Government Period 4
September 25, 2014
Should the United States be the World’s Policeman?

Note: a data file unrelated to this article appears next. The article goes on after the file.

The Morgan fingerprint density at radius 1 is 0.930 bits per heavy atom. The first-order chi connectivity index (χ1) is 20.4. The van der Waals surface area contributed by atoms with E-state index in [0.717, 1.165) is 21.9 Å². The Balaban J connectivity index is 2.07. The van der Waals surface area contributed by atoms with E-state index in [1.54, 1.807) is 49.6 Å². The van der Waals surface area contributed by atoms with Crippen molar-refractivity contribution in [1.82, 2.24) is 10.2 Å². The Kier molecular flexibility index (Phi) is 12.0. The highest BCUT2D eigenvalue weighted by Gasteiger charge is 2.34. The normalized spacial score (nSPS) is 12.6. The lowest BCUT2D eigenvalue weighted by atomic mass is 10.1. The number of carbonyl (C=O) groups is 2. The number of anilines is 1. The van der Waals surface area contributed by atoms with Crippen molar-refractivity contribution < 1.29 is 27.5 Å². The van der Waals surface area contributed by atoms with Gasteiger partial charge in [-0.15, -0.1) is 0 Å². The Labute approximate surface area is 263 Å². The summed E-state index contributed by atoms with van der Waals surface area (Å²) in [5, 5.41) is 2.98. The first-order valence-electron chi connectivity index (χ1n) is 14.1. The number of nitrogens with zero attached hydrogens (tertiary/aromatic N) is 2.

Since George H.W. Bush (41) took office in 1989, the United States has intervened in several high-risk situations such as the Gulf War, military deployment in Iraq, and the ongoing War in Afghanistan resulting in thousands of deaths of American soldiers. This is not okay because these soldiers are sons, daughters, brothers, and sisters, of fellow American citizens. Although the President can involve the United States’ military in any situation with the permission of Congress, he should not so if the opposition is a threat. The United States should not be the world’s policeman because foreign affairs require a substantial amount of resources that the U.S. should not let go; more so the United States should focus resources to being a global caregiver. Although the actions of Syrian President Bashir al-Assad can be considered unjust and inhumane by many because of his governmental censorship, the United States should not be involved because the crisis in Syria has been on-going, and it is possible that continued intervention by the U.S. will lead to a full fledged war, especially with the United States potentially angering neighbor of Syria, Russia. The United States military force was deployed in Syria in early 2013, and since then nearly 190,000 people have died, 20,000 being in the United States military. In 2001, President George Bush (43) involved the United States in one of the longest combat fights in U.S. Millions of dollars of the U.S. budget, in which there is little or no room for, have been funded to send force to Afghanistan. The US should not be policing Afghanistan because it is up to the Afghans to decide how the government should be ran The United States’ resources, time, effort, money and strategic involvement with allies should be of upmost important because currently the United States is heavily in debt. As of September 25, (2014) over...
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